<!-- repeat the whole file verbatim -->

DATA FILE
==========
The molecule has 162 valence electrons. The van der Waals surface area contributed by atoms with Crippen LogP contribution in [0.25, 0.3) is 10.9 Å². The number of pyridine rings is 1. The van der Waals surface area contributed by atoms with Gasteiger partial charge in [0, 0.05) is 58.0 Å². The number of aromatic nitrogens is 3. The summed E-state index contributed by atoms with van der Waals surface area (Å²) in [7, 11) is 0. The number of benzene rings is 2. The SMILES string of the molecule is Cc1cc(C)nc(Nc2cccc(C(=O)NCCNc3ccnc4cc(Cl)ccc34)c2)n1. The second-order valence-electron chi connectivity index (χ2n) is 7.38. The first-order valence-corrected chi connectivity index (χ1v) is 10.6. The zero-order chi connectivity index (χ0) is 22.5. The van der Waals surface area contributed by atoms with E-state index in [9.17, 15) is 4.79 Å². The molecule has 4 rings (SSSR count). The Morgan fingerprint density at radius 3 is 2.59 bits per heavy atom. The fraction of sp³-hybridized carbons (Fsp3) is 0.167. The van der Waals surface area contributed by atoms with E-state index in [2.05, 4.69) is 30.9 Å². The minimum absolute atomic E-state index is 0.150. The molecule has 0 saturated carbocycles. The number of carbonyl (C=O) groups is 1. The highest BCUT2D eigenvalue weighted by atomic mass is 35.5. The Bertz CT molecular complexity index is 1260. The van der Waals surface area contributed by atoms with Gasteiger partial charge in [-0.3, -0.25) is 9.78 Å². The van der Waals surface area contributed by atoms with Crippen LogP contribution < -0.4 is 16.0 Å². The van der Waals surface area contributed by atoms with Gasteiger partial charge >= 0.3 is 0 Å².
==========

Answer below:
The molecule has 162 valence electrons. The van der Waals surface area contributed by atoms with Crippen LogP contribution in [0.25, 0.3) is 10.9 Å². The number of pyridine rings is 1. The van der Waals surface area contributed by atoms with Gasteiger partial charge in [0, 0.05) is 58.0 Å². The number of aromatic nitrogens is 3. The summed E-state index contributed by atoms with van der Waals surface area (Å²) in [7, 11) is 0. The number of benzene rings is 2. The SMILES string of the molecule is Cc1cc(C)nc(Nc2cccc(C(=O)NCCNc3ccnc4cc(Cl)ccc34)c2)n1. The second-order valence-electron chi connectivity index (χ2n) is 7.38. The first-order valence-corrected chi connectivity index (χ1v) is 10.6. The zero-order chi connectivity index (χ0) is 22.5. The van der Waals surface area contributed by atoms with E-state index in [9.17, 15) is 4.79 Å². The molecule has 4 rings (SSSR count). The Morgan fingerprint density at radius 3 is 2.59 bits per heavy atom. The fraction of sp³-hybridized carbons (Fsp3) is 0.167. The van der Waals surface area contributed by atoms with E-state index in [2.05, 4.69) is 30.9 Å². The minimum absolute atomic E-state index is 0.150. The molecule has 0 saturated carbocycles. The number of carbonyl (C=O) groups is 1. The highest BCUT2D eigenvalue weighted by atomic mass is 35.5. The Bertz CT molecular complexity index is 1260. The van der Waals surface area contributed by atoms with Gasteiger partial charge in [-0.3, -0.25) is 9.78 Å². The van der Waals surface area contributed by atoms with Crippen LogP contribution < -0.4 is 16.0 Å². The van der Waals surface area contributed by atoms with Gasteiger partial charge >= 0.3 is 0 Å².